The Testaments

The Testaments

Large Print - 2019 | First large print edition
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"In this brilliant sequel to The Handmaid's Tale, acclaimed author Margaret Atwood answers the questions that have tantalized readers for decades. When the van door slammed on Offred's future at the end of The Handmaid's Tale, readers had no way of telling what lay ahead for her--freedom, prison or death. With The Testaments, the wait is over. Margaret Atwood's sequel picks up the story more than fifteen years after Offred stepped into the unknown, with the explosive testaments of three female narrators from Gilead."--provided by publisher.
Publisher: New York : Random House Large Print, [2019]
Edition: First large print edition
Copyright Date: ©2019
ISBN: 9780593149096
0593149092
Branch Call Number: LP ATWOO-M
Characteristics: xii, 562 pages (large print) ; 24 cm
large print
Additional Contributors: Atwood, Margaret 1939- Handmaid's tale

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MARY ANN NYBERG
Sep 19, 2019

A wonderful book! A great sequel...! Enjoyed it immensely.

u
uncommonreader
Sep 19, 2019

I liked Atwood's message - that it is always important and worthwhile to resist oppression and to be an activist. The book ends on a hopeful note.

t
taralei
Sep 19, 2019

" Who can fathom the human soul?
Well, Ms. Atwood can. Her dystopian masterpiece was penned many decades ago, and her dire predictions of our future in North America have come to fruition in a world that is now ruled by a despot who encourages the basest and most ugly urges in humanity. Ms. Atwood has had over thirty years to see the creation of a war against women, a world in which women have little recourse and fewer options. The interplay of the three women's stories, their testaments to the regime are interconnected through their bloodlines, and the value of sisterhood and female solidarity. The feminine voice is outlined here, the book makes us examine what it means to be a mother, that bloodlines are not the important part of motherhood, it is the love that a woman and her child share that validates the relationship. The world they are inhabiting does not allow them to pursue knowledge, as reading is said to lead to disturbing thoughts of freedom. The explicit abuse of women in the modern age, the open warfare on female rights to their bodies, sexual abuse, violence towards women... it is a war, and one we are not winning. GIlead has to be deconstructed from within, and as Atwood points out, all regimes fall. In these testaments, we find the inevitable idea that religion and state must be kept separated, as the control of the religious right is at the core of the war on women. A patriarchal right will keep women dominated and without a voice, and unchecked, this marriage between religion and state will create a Gilead where the voices of women will be hushed. As Becka says., " You can love Gilead, or you can love God. You cannot love both".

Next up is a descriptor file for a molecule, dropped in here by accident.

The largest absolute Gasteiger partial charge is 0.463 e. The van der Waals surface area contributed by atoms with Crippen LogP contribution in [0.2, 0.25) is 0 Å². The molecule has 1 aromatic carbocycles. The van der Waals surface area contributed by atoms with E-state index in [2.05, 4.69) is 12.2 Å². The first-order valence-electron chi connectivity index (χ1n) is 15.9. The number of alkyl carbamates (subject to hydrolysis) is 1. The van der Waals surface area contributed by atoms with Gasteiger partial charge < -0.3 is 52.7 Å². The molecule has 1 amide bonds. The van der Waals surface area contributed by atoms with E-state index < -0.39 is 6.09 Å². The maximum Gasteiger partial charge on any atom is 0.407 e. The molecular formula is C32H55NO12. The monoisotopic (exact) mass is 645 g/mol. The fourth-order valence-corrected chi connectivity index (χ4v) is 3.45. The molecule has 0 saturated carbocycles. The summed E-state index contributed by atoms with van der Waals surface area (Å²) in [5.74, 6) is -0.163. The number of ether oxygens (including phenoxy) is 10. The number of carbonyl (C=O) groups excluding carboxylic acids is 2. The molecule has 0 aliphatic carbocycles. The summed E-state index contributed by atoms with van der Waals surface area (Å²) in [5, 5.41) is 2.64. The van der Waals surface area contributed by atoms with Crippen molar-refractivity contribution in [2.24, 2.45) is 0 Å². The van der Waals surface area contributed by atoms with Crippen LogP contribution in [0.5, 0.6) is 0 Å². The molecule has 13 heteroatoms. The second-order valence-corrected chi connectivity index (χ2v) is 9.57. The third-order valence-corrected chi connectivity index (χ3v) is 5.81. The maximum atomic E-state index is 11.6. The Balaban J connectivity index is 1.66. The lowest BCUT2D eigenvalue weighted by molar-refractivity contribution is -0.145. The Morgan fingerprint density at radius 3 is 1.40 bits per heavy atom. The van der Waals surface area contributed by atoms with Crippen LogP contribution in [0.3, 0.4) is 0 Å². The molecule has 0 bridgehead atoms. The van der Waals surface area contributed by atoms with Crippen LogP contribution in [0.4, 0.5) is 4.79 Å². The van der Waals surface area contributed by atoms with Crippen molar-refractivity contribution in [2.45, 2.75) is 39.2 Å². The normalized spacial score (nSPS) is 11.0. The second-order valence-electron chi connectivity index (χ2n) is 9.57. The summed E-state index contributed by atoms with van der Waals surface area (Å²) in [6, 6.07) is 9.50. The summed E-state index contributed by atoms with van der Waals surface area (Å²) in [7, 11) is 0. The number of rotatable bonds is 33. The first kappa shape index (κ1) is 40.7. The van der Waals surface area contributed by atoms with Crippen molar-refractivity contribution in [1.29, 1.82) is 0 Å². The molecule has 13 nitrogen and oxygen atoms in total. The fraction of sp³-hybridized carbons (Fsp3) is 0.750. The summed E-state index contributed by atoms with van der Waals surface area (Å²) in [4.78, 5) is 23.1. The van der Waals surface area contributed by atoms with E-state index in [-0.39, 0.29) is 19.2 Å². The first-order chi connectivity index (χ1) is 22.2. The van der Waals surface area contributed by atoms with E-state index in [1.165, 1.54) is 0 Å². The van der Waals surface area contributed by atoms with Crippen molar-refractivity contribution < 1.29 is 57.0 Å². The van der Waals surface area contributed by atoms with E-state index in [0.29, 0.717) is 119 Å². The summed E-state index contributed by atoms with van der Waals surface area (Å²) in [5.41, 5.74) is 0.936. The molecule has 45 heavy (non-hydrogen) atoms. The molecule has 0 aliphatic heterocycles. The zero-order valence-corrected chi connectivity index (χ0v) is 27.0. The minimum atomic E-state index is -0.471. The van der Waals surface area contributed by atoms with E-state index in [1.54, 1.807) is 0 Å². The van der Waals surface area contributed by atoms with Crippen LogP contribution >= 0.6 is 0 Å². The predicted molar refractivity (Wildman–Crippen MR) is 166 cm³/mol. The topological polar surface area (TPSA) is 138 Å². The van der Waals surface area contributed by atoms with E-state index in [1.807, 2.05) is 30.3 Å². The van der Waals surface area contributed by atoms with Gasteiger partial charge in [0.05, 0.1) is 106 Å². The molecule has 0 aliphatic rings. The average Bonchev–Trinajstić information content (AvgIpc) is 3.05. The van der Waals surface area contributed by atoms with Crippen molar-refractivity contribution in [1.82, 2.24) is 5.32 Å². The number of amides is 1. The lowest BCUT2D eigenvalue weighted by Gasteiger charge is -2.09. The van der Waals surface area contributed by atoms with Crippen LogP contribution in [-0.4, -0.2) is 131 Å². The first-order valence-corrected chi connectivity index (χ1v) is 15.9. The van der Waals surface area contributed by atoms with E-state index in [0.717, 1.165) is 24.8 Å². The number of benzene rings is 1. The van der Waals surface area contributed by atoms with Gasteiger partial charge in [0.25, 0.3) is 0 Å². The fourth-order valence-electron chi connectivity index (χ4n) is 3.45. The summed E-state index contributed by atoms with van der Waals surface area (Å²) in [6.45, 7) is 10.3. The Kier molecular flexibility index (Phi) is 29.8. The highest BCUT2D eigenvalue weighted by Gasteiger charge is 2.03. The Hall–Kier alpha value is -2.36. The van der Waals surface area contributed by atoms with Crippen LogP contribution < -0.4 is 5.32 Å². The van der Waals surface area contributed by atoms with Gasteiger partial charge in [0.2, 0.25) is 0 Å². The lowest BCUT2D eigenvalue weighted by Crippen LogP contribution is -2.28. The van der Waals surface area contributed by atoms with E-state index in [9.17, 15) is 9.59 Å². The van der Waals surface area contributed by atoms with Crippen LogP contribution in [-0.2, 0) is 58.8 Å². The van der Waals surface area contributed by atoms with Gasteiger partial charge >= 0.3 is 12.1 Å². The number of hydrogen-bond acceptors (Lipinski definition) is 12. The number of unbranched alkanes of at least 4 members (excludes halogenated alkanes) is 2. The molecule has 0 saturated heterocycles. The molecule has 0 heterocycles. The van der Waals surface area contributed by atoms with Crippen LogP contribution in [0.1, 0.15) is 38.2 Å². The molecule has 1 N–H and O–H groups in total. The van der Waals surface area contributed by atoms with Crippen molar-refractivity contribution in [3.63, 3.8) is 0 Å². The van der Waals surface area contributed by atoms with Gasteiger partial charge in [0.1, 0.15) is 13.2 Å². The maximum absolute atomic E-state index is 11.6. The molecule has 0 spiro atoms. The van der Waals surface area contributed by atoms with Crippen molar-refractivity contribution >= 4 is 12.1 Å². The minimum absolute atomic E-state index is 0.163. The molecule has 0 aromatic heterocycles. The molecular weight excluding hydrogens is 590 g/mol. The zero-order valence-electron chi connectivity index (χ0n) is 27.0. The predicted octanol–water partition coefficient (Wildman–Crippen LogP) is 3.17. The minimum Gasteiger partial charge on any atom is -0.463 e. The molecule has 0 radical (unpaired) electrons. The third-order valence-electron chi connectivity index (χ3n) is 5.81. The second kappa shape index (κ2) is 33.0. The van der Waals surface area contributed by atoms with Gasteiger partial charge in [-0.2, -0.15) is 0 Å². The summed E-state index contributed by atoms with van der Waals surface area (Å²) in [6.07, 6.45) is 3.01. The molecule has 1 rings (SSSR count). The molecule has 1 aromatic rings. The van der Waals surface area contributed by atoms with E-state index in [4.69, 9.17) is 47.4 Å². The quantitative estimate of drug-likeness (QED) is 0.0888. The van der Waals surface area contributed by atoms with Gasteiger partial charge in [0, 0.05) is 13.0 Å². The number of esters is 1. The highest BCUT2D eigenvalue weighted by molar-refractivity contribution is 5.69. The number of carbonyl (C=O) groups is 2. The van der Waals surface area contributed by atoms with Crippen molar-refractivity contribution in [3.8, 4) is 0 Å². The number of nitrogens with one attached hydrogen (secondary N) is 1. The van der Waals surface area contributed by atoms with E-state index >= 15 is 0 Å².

j
jorocks
Sep 17, 2019

Reads like a YA novel. If you loved Handmaid's Tale, don't waste your time. Total rubbish. I can't believe this has been nominated for a Giller.

l
Lady_Librarian
Sep 17, 2019

While this was a very easy read it was also incredibly underwhelming. I enjoyed reading "The Handmaid's Tale" and I love the TV series. I was hoping this story would bring more to the story arc of Gilead but it felt like an unnecessary addition. I would say the first half of the book was a 4 star read for me but the end felt very rushed and uneven. Maybe bigger Atwood fans would get more out of this book than I did.

STPL_STEPHANIE Sep 16, 2019

The intertwining of narrators was an excellent way to tell this story. It was a good follow-up to The Handmaid's Tale. I was fascinated by the more in-depth exploration of Gilead and it's myriad evils.

l
LucasHill
Sep 16, 2019

There was something lacking, but it wasn't Offred or her future. I wasn't taken in by the story as much as I had by The Handmaid's Tale. Perhaps I felt that her uncertain future at the end of that story was enough. Gilead, like other totalitarian states, commits atrocities, and it's enough to know that lesson.

a
abcDena
Sep 16, 2019

I don't want to star-rate this. Suffice it to say that despite Atwood's signature crystalline prose, The Testaments is unnecessary as an extension of The Handmaid's Tale and is, in fact, taking away from the power of the original novel. I enjoyed the writing so far, but don't need to finish this. *shrug*

c
CJTroffe
Sep 15, 2019

I couldn’t put it down. This is the fastest that I have ever been able to read a Margaret Atwood book, and maybe that is my problem with it. It reads more like an action novel, and less like a classic Margaret Atwood book: while it still has her poetic style, it is not as dense or intellectual as I am used to from her. It dedicates more to plot, less to creating mood.
It is a swashbuckling, nail biting adventure, beautifully written. It is not a moody mysterious cerebral story like the Handmaid’s Tale.

debwalker Apr 25, 2019

This will be huge. The Atwood sequel to Handmaid's Tale. September.

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